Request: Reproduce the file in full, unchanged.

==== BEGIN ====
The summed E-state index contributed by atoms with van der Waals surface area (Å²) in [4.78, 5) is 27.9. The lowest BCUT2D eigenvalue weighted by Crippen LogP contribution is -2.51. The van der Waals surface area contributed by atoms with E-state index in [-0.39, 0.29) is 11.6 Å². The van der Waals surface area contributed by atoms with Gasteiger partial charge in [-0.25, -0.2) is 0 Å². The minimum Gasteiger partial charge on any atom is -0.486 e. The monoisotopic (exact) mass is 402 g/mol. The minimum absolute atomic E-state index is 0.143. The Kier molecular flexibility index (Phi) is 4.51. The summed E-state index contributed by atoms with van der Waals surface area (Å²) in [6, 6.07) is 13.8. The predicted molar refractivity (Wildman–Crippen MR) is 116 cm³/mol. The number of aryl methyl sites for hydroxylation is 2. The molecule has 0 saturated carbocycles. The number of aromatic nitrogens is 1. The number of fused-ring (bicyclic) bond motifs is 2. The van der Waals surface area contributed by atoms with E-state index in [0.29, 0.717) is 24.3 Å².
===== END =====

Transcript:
The summed E-state index contributed by atoms with van der Waals surface area (Å²) in [4.78, 5) is 27.9. The lowest BCUT2D eigenvalue weighted by Crippen LogP contribution is -2.51. The van der Waals surface area contributed by atoms with E-state index in [-0.39, 0.29) is 11.6 Å². The van der Waals surface area contributed by atoms with Gasteiger partial charge in [-0.25, -0.2) is 0 Å². The minimum Gasteiger partial charge on any atom is -0.486 e. The monoisotopic (exact) mass is 402 g/mol. The minimum absolute atomic E-state index is 0.143. The Kier molecular flexibility index (Phi) is 4.51. The summed E-state index contributed by atoms with van der Waals surface area (Å²) in [6, 6.07) is 13.8. The predicted molar refractivity (Wildman–Crippen MR) is 116 cm³/mol. The number of aryl methyl sites for hydroxylation is 2. The molecule has 0 saturated carbocycles. The number of aromatic nitrogens is 1. The number of fused-ring (bicyclic) bond motifs is 2. The van der Waals surface area contributed by atoms with E-state index in [0.29, 0.717) is 24.3 Å².